Fri 10 Jan 2014
Filed under: DASSK,Inside Burma,International,News,Parliament
As Burma’s ruling party faces growing pressure from the public and opposition leader Aung San Suu Kyi to amend the Constitution ahead of the 2015 elections, the United States Ambassador has expressed support for changing the charter’s controversial Article 59 (f), which he called “a relic from the past.”
The article prevents National League for Democracy (NLD) leader Suu Kyi from becoming president, as it states that a president’s spouse or children cannot be citizens of a foreign country. Suu Kyi was married to British national Micheal Aris, who died in 1999, and she has two sons who are British subjects.
Derek Mitchell said in remarks that he could not understand how a democratic Burma could have a provision in its charter that prevents Suu Kyi from running for the presidency.
“[I]t seems curious to me that someone who is the leader of a major political party, chair of a major parliamentary committee, who has sacrificed herself for decades as a courageous patriot committed to the success and strength of the country, someone clearly very popular with the people, will be excluded from presidential contention,” he said.
“I can understand perhaps in 1947, even in 1974, there might be a constitutional provision that reflects fear of family connections to the outside world. But not in the 21st century, in a new, open democratic Burma that seeks to integrate itself to the world. This provision, this fear, seems a relic of the past,” Mitchell said.
He said the US did not want to see the Constitution changed because it favored any of Burma’s presidential candidates, adding, “We simply want to see a fair fight that reflects the will of the people.”
The 2008 charter is widely seen as undemocratic because it was drafted by the then ruling military junta and pushed through in a referendum that has been criticized as rigged.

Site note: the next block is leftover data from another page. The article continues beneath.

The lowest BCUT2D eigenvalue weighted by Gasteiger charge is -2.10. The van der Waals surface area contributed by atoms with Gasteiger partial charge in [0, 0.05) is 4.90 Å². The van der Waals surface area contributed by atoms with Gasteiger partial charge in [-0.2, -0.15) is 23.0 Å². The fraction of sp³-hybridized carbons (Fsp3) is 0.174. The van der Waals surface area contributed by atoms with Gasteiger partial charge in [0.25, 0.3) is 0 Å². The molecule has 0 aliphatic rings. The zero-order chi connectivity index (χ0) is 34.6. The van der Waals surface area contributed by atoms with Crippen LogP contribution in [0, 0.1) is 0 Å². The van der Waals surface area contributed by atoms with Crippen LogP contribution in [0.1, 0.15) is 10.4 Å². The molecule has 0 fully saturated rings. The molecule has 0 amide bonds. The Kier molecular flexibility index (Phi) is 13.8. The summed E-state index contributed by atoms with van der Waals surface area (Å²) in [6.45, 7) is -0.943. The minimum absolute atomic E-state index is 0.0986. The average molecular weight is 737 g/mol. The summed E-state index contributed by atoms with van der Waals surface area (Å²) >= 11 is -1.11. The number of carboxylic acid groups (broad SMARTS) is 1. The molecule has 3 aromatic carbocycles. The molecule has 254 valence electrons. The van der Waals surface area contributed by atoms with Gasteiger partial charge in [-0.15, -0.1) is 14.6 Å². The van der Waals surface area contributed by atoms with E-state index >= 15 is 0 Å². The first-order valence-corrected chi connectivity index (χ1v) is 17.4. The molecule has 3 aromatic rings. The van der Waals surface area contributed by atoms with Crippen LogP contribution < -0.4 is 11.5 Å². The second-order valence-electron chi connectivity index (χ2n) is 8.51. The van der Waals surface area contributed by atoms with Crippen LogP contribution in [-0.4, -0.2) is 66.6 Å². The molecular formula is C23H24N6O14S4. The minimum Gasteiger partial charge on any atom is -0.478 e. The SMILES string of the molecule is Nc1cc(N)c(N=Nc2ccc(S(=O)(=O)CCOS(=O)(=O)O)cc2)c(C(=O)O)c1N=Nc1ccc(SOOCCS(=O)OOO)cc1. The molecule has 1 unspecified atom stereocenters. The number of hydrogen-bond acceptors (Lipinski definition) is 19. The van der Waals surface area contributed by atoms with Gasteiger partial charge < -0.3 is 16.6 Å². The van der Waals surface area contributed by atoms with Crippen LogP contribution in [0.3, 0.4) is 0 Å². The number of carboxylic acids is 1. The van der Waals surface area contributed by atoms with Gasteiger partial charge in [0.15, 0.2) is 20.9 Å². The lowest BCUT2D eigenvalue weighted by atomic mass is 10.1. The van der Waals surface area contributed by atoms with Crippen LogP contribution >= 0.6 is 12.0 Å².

In addition to blocking a Suu Kyi presidency, the Constitution also concentrates great political power in the hands of the military, which has permanent control over 25 percent of Parliament seats, while ethnic regions are under tight control of the central government.
Since becoming an MP in 2012, Suu Kyi has called for broad-ranging changes to the Constitution, but the ruling Union Solidarity and Development Party (USDP) and Burma’s powerful military have dragged their feet on such discussions.
In recent months, however, the NLD leader has been increasingly vocal about the need for constitutional reform and at one point threatened to boycott the 2015 elections if amendments are not made.
This week, during a visit to Chin State, she again focused attention on the issue and called on Burma’s powerful military to back amendments. “We need to convince them [the military]. The situation of the Constitution is dividing the military and the people,” she told a crowd of 1,500 residents of Tedim town.
Last week in Rangoon, several dozen activists, including leading activists the 88’ Generation Students Group, gathered in front of the City Hall to protest and demand that Parliament amend Article 59(f) and scrap other oppressive laws.
In his remarks, Mitchell raised questions about those who oppose constitutional reform but praised USDP Chairman Shwe Mann, who has come out publicly in favor of amending provision 59 (f).
“He has said he would like a fair fight, in which the people will have a choice between parties and leaders, and the winner wins, and the loser becomes the loyal opposition,” the ambassador said. “That is a very honorable position, and very democratic. I salute him for this principled view. Again as an observer, I just wonder why others don’t view it that way.”
Last month, the USDP announced that the party was putting forth 57 amendments to the Constitution, including an amendment to Article 59 (f) that would allow Suu Kyi to become president as long as her two sons renounce their British citizenship and become Burmese citizens.
Suu Kyi reportedly said this amendment would make little difference and suggested that it is strange that she would have to ask her adult sons to change their nationality. “I know the proposed deletion of this requirement is not to benefit me, but I don’t know who will benefit from this,” she told Radio Free Asia.
In a televised speech to the country this month, President Thein Sein said changing the Constitution could promote national reconciliation, adding that he “would not want restrictions imposed on the right of any citizen to become the leader of the country.”
Meanwhile, a parliamentary committee has been formed to review the Constitution and consider amendments, with political parties and members of the public submitting recommendations. Earlier last week, the committee said it had received 323,110 suggestions via 28,247 letters ahead of the Dec. 31 deadline for public feedback.
It is expected to submit its report during the next house session, which starts on Jan. 13.